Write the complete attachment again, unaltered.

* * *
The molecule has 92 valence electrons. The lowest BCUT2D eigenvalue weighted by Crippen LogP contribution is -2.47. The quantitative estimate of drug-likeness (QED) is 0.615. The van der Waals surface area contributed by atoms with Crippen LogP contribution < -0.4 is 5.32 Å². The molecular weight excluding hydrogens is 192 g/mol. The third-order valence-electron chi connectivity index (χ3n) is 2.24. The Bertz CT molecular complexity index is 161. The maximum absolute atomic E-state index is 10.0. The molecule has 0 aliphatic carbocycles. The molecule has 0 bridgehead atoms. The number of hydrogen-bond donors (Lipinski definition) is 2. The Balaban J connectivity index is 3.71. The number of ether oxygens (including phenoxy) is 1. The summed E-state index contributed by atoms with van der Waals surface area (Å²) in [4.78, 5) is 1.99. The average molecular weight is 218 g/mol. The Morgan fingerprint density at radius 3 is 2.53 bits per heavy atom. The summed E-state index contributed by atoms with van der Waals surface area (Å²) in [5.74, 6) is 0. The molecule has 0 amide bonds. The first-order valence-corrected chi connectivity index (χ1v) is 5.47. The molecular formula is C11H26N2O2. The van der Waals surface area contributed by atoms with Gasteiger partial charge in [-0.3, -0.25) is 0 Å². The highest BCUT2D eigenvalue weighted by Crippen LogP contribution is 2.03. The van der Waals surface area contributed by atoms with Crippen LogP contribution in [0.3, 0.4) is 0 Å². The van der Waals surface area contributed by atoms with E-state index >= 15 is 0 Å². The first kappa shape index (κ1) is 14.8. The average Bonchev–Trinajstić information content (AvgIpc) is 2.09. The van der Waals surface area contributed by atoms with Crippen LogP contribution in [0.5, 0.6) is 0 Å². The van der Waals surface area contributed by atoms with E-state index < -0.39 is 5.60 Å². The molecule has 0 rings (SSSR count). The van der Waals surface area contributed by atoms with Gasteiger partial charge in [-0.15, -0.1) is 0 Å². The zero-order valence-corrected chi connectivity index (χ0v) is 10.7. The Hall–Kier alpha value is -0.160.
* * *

The molecule has 92 valence electrons. The lowest BCUT2D eigenvalue weighted by Crippen LogP contribution is -2.47. The quantitative estimate of drug-likeness (QED) is 0.615. The van der Waals surface area contributed by atoms with Crippen LogP contribution < -0.4 is 5.32 Å². The molecular weight excluding hydrogens is 192 g/mol. The third-order valence-electron chi connectivity index (χ3n) is 2.24. The Bertz CT molecular complexity index is 161. The maximum absolute atomic E-state index is 10.0. The molecule has 0 aliphatic carbocycles. The molecule has 0 bridgehead atoms. The number of hydrogen-bond donors (Lipinski definition) is 2. The Balaban J connectivity index is 3.71. The number of ether oxygens (including phenoxy) is 1. The summed E-state index contributed by atoms with van der Waals surface area (Å²) in [4.78, 5) is 1.99. The average molecular weight is 218 g/mol. The Morgan fingerprint density at radius 3 is 2.53 bits per heavy atom. The summed E-state index contributed by atoms with van der Waals surface area (Å²) in [5.74, 6) is 0. The molecule has 0 amide bonds. The first-order valence-corrected chi connectivity index (χ1v) is 5.47. The molecular formula is C11H26N2O2. The van der Waals surface area contributed by atoms with Gasteiger partial charge in [-0.3, -0.25) is 0 Å². The highest BCUT2D eigenvalue weighted by Crippen LogP contribution is 2.03. The van der Waals surface area contributed by atoms with Crippen LogP contribution in [0.3, 0.4) is 0 Å². The van der Waals surface area contributed by atoms with E-state index >= 15 is 0 Å². The first kappa shape index (κ1) is 14.8. The average Bonchev–Trinajstić information content (AvgIpc) is 2.09. The van der Waals surface area contributed by atoms with Crippen LogP contribution in [0.5, 0.6) is 0 Å². The van der Waals surface area contributed by atoms with E-state index < -0.39 is 5.60 Å². The molecule has 0 rings (SSSR count). The van der Waals surface area contributed by atoms with Gasteiger partial charge in [-0.15, -0.1) is 0 Å². The zero-order valence-corrected chi connectivity index (χ0v) is 10.7. The Hall–Kier alpha value is -0.160.